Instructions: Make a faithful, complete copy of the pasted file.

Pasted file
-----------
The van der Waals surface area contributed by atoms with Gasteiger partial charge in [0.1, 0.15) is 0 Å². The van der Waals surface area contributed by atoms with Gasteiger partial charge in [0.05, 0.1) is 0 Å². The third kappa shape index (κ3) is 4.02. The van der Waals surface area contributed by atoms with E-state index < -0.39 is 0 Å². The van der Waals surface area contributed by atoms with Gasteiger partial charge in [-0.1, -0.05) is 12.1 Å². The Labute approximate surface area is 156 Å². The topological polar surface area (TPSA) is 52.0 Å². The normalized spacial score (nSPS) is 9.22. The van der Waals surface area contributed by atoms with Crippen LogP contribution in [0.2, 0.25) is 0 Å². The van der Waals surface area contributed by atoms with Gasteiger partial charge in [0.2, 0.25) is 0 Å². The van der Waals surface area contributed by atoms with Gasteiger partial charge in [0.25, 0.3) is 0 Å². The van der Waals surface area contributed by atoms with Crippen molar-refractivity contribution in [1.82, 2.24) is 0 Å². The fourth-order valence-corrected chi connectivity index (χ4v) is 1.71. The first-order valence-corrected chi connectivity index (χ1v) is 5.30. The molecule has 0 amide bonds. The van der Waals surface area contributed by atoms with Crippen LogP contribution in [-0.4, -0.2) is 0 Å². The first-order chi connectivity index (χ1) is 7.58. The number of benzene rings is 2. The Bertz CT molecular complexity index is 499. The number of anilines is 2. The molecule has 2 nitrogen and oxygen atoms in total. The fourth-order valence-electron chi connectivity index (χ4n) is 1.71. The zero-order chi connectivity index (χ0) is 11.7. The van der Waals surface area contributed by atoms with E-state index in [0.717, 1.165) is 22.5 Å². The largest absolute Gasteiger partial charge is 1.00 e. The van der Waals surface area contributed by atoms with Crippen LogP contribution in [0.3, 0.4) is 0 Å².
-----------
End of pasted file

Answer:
The van der Waals surface area contributed by atoms with Gasteiger partial charge in [0.1, 0.15) is 0 Å². The van der Waals surface area contributed by atoms with Gasteiger partial charge in [0.05, 0.1) is 0 Å². The third kappa shape index (κ3) is 4.02. The van der Waals surface area contributed by atoms with E-state index < -0.39 is 0 Å². The van der Waals surface area contributed by atoms with Gasteiger partial charge in [-0.1, -0.05) is 12.1 Å². The Labute approximate surface area is 156 Å². The topological polar surface area (TPSA) is 52.0 Å². The normalized spacial score (nSPS) is 9.22. The van der Waals surface area contributed by atoms with Crippen LogP contribution in [0.2, 0.25) is 0 Å². The van der Waals surface area contributed by atoms with Gasteiger partial charge in [0.2, 0.25) is 0 Å². The van der Waals surface area contributed by atoms with Gasteiger partial charge in [0.25, 0.3) is 0 Å². The van der Waals surface area contributed by atoms with Crippen molar-refractivity contribution in [1.82, 2.24) is 0 Å². The fourth-order valence-corrected chi connectivity index (χ4v) is 1.71. The first-order valence-corrected chi connectivity index (χ1v) is 5.30. The molecule has 0 amide bonds. The van der Waals surface area contributed by atoms with Crippen LogP contribution in [-0.4, -0.2) is 0 Å². The first-order chi connectivity index (χ1) is 7.58. The number of benzene rings is 2. The Bertz CT molecular complexity index is 499. The number of anilines is 2. The molecule has 2 nitrogen and oxygen atoms in total. The fourth-order valence-electron chi connectivity index (χ4n) is 1.71. The zero-order chi connectivity index (χ0) is 11.7. The van der Waals surface area contributed by atoms with E-state index in [0.717, 1.165) is 22.5 Å². The largest absolute Gasteiger partial charge is 1.00 e. The van der Waals surface area contributed by atoms with Crippen LogP contribution in [0.3, 0.4) is 0 Å².